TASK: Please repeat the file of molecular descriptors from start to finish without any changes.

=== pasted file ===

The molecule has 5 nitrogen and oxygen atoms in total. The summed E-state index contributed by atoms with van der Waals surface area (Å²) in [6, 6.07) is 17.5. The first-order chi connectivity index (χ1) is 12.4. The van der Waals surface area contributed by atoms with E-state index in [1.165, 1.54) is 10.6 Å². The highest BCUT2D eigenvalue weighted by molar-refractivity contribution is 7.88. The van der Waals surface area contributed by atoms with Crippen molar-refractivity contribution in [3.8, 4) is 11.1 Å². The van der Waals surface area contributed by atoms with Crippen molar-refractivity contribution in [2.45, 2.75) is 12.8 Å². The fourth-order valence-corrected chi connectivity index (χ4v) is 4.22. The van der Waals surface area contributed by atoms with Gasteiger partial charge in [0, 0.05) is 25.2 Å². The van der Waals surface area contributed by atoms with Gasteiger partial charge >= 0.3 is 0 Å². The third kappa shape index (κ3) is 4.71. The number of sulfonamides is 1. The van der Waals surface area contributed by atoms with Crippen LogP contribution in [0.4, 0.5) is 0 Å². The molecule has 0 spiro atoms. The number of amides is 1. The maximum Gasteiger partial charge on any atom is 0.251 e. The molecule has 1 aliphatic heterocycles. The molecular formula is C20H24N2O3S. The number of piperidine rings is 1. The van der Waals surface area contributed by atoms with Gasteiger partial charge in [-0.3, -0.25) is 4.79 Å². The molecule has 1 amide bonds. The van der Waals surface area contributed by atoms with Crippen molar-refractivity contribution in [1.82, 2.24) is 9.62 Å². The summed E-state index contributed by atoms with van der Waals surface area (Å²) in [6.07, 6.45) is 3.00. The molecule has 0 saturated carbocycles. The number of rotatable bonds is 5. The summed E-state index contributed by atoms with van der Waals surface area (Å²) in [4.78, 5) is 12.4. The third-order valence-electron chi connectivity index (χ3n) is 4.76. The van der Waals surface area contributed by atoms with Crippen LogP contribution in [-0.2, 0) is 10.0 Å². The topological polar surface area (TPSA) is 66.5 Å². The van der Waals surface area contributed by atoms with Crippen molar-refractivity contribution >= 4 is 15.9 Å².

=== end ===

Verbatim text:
The molecule has 5 nitrogen and oxygen atoms in total. The summed E-state index contributed by atoms with van der Waals surface area (Å²) in [6, 6.07) is 17.5. The first-order chi connectivity index (χ1) is 12.4. The van der Waals surface area contributed by atoms with E-state index in [1.165, 1.54) is 10.6 Å². The highest BCUT2D eigenvalue weighted by molar-refractivity contribution is 7.88. The van der Waals surface area contributed by atoms with Crippen molar-refractivity contribution in [3.8, 4) is 11.1 Å². The van der Waals surface area contributed by atoms with Crippen molar-refractivity contribution in [2.45, 2.75) is 12.8 Å². The fourth-order valence-corrected chi connectivity index (χ4v) is 4.22. The van der Waals surface area contributed by atoms with Gasteiger partial charge in [0, 0.05) is 25.2 Å². The van der Waals surface area contributed by atoms with Gasteiger partial charge >= 0.3 is 0 Å². The third kappa shape index (κ3) is 4.71. The number of sulfonamides is 1. The van der Waals surface area contributed by atoms with Crippen LogP contribution in [0.4, 0.5) is 0 Å². The molecule has 0 spiro atoms. The number of amides is 1. The maximum Gasteiger partial charge on any atom is 0.251 e. The molecule has 1 aliphatic heterocycles. The molecular formula is C20H24N2O3S. The number of piperidine rings is 1. The van der Waals surface area contributed by atoms with Gasteiger partial charge in [-0.3, -0.25) is 4.79 Å². The molecule has 1 amide bonds. The van der Waals surface area contributed by atoms with Crippen molar-refractivity contribution in [1.82, 2.24) is 9.62 Å². The summed E-state index contributed by atoms with van der Waals surface area (Å²) in [6.07, 6.45) is 3.00. The molecule has 0 saturated carbocycles. The number of rotatable bonds is 5. The summed E-state index contributed by atoms with van der Waals surface area (Å²) in [4.78, 5) is 12.4. The third-order valence-electron chi connectivity index (χ3n) is 4.76. The van der Waals surface area contributed by atoms with Crippen LogP contribution in [-0.2, 0) is 10.0 Å². The topological polar surface area (TPSA) is 66.5 Å². The van der Waals surface area contributed by atoms with Crippen molar-refractivity contribution >= 4 is 15.9 Å².